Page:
So that said, my take on the entire issue is that every student you put in a dorm is one less student in a house potentially run by a slumlord. Reduce the number of students in off-campus housing and you’ll reduce the number of slumlords (you’ll also shrink the geographic size of the campus). And while UWM is out there building dorm after dorm to transform from a commuter school into a legitimate, respected university, the neighborhoods should encourage development along Maryland Avenue. Maryland is a primary avenue for students at night, and simply increasing the student density there in the form of apartment buildings (similar to 1824 E Park Place) would make for a nice corridor that makes more homes available on the fringe of campus for owner-occupied housing. Students could also be suggested to walk down Maryland at night, as a way to encourage their safety in numbers, and to alleviate resident concerns about noise, garbage, etc.

    If you think the problem of party houses has gotten worse in the past few years, I can tell you as someone actively in “the scene”, you are wrong. DNS has cracked down on more than three unrelated residents living together, something that has reduced the number of potential party houses (there was a positive correlation there, allowed by slumlords out to make an easy buck). The school has added dorms, which has reduced the number of kids living in the neighborhood (which at the moment has simply led to more for rent signs, but will eventually yield more non-student residents). And last but not least, the neighborhood is better monitored now by people like Oscar Perez, who keep the size of parties down (but probably not the number).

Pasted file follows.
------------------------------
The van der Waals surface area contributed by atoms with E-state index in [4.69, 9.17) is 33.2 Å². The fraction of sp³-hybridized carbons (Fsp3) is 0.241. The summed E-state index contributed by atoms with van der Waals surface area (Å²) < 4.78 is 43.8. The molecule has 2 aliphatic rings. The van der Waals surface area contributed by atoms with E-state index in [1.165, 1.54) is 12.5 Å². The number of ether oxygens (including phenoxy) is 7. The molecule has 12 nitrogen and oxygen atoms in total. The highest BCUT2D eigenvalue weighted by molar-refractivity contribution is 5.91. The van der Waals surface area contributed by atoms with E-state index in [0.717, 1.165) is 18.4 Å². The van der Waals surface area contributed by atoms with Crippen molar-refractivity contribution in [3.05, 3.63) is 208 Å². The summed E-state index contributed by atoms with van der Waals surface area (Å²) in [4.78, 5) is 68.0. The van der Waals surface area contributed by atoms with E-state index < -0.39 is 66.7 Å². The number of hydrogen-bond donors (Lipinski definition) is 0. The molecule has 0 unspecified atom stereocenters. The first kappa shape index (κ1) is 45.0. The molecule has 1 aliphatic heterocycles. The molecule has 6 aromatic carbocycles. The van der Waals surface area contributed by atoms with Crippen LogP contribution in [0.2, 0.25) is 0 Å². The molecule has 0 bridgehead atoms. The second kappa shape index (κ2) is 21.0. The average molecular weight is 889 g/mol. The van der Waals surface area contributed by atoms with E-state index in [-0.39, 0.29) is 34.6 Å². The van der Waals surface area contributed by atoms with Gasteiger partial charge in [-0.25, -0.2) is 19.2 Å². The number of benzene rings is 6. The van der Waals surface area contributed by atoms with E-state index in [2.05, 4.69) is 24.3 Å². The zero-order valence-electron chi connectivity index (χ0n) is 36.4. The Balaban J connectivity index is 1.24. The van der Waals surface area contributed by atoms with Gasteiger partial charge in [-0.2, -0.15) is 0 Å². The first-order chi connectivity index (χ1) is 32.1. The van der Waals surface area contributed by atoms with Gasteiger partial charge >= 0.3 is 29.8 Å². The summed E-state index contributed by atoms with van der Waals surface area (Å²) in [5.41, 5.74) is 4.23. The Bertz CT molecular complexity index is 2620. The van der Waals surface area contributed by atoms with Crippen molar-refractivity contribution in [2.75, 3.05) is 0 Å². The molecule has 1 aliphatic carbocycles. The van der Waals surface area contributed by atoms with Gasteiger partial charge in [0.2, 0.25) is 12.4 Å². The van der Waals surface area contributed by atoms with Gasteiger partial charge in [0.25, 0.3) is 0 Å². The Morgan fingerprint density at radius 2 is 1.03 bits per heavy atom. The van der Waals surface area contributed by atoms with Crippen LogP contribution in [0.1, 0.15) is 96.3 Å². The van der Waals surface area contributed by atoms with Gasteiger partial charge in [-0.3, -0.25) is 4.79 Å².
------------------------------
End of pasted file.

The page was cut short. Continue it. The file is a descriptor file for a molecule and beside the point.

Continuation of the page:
Furthermore, some old party houses are being developed now, including the Latitude Apartments on Kenilworth (one of the houses consistently hosted parties for years through various tenants).

    The long-term solution is to reconfigure the neighborhood to achieve a better balance. Students are going to go out and move around the neighborhood, giving them an urban corridor to walk through at night instead of a scattering of streets will alleviate a lot of pressure. Likewise, building more on-campus housing (and more UWM housing in general) will shrink the spread (sprawl) of the student population.

    Would you rather have 1,200 students living in one place that is guaranteed not to have keggers, or spread them out amongst 200+ homes?

  20. Dave Reid says:

    @Jeff To back up Jeramey’s claims I do know he hasn’t throw a kegger in ages.:)

  21. Jeff Jordan says: